However, neither Austrian nor Hungarian passports were used in the Kingdom of Croatia-Slavonia. Instead, the Kingdom issued its own passports which were written in Croatian and French and displayed the coat of arms of the Kingdom of Croatia-Slavonia-Dalmatia on them, it is not known what kind of passports were used in Bosnia-Herzegovina, under the control of both Austria and Hungary. The Kingdom of Hungary had always maintained a separate parliament, the Diet of Hungary after the Austrian Empire was created in 1804; the administration and government of the Kingdom of Hungary remained untouched by the government structure of the overarching Austrian Empire. Hungary's central government structures remained well separated from the Austrian imperial government; the country was governed by the Council of Lieutenancy of Hungary – located in Pressburg and in Pest – and by the Hungarian Royal Court Chancell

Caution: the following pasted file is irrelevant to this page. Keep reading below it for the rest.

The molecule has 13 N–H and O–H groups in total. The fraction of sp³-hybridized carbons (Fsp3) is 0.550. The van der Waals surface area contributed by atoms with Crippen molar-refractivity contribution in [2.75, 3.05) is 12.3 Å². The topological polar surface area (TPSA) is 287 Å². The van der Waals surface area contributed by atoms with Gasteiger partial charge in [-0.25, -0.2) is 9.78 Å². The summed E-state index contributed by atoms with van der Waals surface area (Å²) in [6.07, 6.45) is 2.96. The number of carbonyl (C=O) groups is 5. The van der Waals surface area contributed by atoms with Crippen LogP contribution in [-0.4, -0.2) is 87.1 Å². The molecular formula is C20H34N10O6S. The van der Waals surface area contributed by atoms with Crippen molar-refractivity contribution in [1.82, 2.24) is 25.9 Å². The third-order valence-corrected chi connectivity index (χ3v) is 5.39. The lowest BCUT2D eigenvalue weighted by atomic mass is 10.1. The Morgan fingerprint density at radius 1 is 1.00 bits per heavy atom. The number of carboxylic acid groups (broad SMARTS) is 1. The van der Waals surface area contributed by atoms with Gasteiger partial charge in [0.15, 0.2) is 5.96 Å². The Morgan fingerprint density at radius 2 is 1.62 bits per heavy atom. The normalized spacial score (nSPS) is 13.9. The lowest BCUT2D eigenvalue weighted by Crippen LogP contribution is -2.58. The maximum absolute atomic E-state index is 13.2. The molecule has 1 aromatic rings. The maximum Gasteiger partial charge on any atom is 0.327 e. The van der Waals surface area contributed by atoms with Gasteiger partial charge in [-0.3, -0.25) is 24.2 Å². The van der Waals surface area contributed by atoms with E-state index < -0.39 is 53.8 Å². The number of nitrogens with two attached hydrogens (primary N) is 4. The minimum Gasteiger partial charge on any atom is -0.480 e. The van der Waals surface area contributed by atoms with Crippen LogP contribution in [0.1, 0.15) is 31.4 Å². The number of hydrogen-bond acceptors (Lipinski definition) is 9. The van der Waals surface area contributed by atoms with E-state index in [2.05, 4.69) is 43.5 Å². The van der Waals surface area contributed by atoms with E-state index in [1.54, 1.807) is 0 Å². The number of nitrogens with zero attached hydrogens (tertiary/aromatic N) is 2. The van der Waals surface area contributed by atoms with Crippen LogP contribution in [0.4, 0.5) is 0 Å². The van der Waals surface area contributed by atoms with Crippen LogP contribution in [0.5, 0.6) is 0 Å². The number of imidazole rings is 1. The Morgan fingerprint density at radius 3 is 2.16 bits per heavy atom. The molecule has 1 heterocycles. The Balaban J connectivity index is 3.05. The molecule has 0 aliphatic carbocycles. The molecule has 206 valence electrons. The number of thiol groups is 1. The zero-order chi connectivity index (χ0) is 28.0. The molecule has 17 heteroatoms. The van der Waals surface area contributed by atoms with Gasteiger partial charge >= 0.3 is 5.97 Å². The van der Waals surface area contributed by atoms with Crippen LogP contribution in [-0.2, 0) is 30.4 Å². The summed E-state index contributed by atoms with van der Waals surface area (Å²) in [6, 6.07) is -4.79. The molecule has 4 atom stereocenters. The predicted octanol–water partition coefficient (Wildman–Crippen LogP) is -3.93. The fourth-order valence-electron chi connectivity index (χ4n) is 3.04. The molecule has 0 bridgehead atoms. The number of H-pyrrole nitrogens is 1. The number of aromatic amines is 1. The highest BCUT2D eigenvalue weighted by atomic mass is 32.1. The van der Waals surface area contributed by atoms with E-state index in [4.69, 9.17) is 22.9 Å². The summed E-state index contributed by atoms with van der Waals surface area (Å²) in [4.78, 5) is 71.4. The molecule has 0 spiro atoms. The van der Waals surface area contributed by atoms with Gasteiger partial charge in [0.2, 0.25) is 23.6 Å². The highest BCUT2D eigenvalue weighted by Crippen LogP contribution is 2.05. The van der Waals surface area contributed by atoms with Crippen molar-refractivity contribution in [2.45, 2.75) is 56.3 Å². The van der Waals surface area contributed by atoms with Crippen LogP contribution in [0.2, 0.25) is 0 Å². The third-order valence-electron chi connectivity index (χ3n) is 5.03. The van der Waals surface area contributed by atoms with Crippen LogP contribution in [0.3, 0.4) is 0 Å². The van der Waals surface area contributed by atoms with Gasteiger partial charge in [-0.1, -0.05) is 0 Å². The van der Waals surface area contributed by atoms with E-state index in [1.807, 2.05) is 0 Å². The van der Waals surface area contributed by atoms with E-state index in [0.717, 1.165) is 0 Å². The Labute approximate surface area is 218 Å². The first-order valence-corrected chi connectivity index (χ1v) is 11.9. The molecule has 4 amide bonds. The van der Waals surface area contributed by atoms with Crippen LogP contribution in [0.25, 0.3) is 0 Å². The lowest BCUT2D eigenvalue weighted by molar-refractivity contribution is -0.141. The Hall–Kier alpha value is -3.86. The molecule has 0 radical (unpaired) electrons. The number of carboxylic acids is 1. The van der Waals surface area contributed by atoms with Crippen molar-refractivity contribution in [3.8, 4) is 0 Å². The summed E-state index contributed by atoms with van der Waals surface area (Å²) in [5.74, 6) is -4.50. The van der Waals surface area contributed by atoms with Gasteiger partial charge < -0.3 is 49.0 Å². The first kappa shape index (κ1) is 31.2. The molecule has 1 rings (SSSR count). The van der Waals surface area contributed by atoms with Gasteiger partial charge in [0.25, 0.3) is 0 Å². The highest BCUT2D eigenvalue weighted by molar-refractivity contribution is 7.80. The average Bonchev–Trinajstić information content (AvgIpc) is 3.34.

Kingdom of Hanover
The Kingdom of Hanover was established in October 1814 by the Congress of Vienna, with the restoration of George III to his Hanoverian territories after the Napoleonic era. It succeeded the former Electorate of Brunswick-Lüneburg, joined 38 other sovereign states in the German Confederation in June 1815; the kingdom was ruled by the House of Hanover, a cadet branch of the House of Welf, in personal union with the United Kingdom of Great Britain and Ireland until 1837. Since its monarch resided in London, a viceroy handled the administration of the Kingdom of Hanover; the personal union with the United Kingdom ended in 1837 upon the accession of Queen Victoria because females could not inherit the Hanoverian throne, so her uncle became the ruler of Hanover. Hanover backed the losing side in the Austro-Prussian War and was conquered by Prussia in 1866, subsequently becoming a Prussian province. Along with the rest of Prussia, Hanover became part of the German Empire upon unification in January 1871.